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Small business survivors on the Central Coast

In today’s digital age, it might be surprising to find a pre-owned bookstore not only still in business but just as popular as ever. Nan’s Pre-Owned Books in Grover Beach has been a staple in the community from the day it opened 30 years ago.

“Our whole family read and read; we used used bookstores and I felt comfortable there. We studied [the business] for about a year and I opened up in a little old house down the street with 7,000 books and now I have about 60 thousand,” explains owner, Nan Fowler.

It’s not just Nan’s wide selection of books that keeps people coming back – customers like Mollie Hopper say they enjoy the one-on-one conversations you can’t really find when buying books online.

“[I like] their friendliness, customer service, their ability to give you a good deal on books and I love the fact
That you can get credit for bringing books in,” Hopper says.

Nan says word of mouth has been a great promoter of her store along with her unique signage outside.

“Our probably number one advertising is the reader board sign which we change the first of each month and it always just has some pithy pun or something like this that has nothing to do with what’s in the store or what’s on sale,” Fowler tells us.

Nan works alongside her daughter Kristi, granddaughter Kassi and their cat Kallie. While Kassi is part of the millennial generation, she believes bookstores like her grandmother’s will always be around.

“Most of my friends have Kindles, e-readers and all those things but there are still those people who love holding the book and smelling the book,” Kassi says.

“When you come into Nan’s Pre-Owned Books, you can tell me that I read Daniel Steele and I can tell you what authors write the same way if that’s the kind of thing you like. So you can’t do that on a Kindle — you can browse but you can’t have someone saying: “This is really a good book” or “You won’t like that, it’s too much sex,” Nan explains.

And because of the owner’s personal touch, Nan’s Pre-Owned Bookstore doesn’t plan on going anywhere.

“I don’t think reading is ever going out of style. People talk about the demise of libraries and things like that but I just don’t believe it,” says Fowler.

Jack’s Restaurant in Old Town Orcutt has its own recipe for success. Folks there have been cooking omelets and homestyle recipes since the doors opened in 1946.

New owners Chris and Terri Salazar took over two years ago and they’re eager to continue serving the dishes that have been on the menu for years, to keep their regulars coming back.

“All the old customers support us.. I mean we get customers that come in every day – a lot of people come in two times a day which is insane.. I could never imagine that,” explains co-owner of Jack’s, Chris Salazar.

Buying a 50 year restaurant did come with some problems however, making the last two years a bit of an uphill battle.

“When I came here I noticed a lot of lack of flavor and they just took a lot of short cuts, which a lot of restaurants do, to cut costs on different things, so I fixed that. Our quality is little better and people noticed that right away,” Salazar says.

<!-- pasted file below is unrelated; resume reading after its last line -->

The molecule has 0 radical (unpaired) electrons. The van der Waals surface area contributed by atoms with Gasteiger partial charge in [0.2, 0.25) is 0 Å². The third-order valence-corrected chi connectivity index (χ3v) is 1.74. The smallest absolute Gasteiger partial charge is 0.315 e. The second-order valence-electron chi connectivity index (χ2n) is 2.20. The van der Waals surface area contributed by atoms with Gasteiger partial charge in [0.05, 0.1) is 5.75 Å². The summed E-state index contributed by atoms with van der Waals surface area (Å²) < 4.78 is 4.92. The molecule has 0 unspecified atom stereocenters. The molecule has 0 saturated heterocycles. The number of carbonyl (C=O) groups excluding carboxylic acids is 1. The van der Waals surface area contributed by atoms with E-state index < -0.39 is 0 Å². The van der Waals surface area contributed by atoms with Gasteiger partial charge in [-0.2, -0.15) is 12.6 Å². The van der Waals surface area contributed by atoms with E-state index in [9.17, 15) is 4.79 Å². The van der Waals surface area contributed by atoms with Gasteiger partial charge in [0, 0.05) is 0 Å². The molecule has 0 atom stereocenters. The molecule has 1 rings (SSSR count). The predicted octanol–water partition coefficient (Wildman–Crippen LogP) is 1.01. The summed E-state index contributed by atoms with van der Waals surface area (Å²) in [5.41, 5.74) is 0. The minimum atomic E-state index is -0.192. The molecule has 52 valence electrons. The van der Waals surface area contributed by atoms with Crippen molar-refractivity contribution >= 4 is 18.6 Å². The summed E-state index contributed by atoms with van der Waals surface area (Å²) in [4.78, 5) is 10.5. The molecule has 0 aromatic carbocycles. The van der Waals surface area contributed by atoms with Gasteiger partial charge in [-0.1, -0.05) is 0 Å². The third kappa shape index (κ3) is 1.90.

One way the Salazars have stepped up quality is by ordering as many local ingredients as possible.

“We get our bread from Edna’s Bakery in San Luis Obispo, every day. Same with our produce, we get it from the local produce companies which is one of the advantages of living here – we have all this available which is nice to be able to utilize,” Chris explains.

Customers at Jack’s are quick to tout how much they love the food which fills the new owners with pride.
For them, it’s like their home away from home.

“I like coming here because they have good food, plenty of it and the breakfast they serve is just gorgeous,” says frequent customer, Geraldine Kush.

“I just love the homemade fresh pies. [Today] I’m having apple pie and ice cream [and] it’s [just] a great place for pies,” Ronald Carolus tells us, as he stopped in on his way down from Bakersfield.

“The cool thing is I can see people from the kitchen so I’ll get a thumbs up or good job or I’ll see people around telling me I did a good job and that’s what it’s all about,” says Salazar.

While owning a small business is difficult and the growing pains can be challenging, both Nan Fowler and Chris Salazar have advice for those wanting to set up shop.

“Realism.. You have to be frugal and persevere. You have to keep at it – you can’t just say, the first month or first six months that you’re not gonna make it – get out there and push it and keep at it,” Fowler advises.

“Anything it is you have to be ready to give 110% and you have to be familiar with the area with the other businesses – it doesn’t have to be a restaurant but have experience in it,” Salazar says.

Both Nan’s Pre-Owned Books and Jack’s Restaurant are opened seven days a week.

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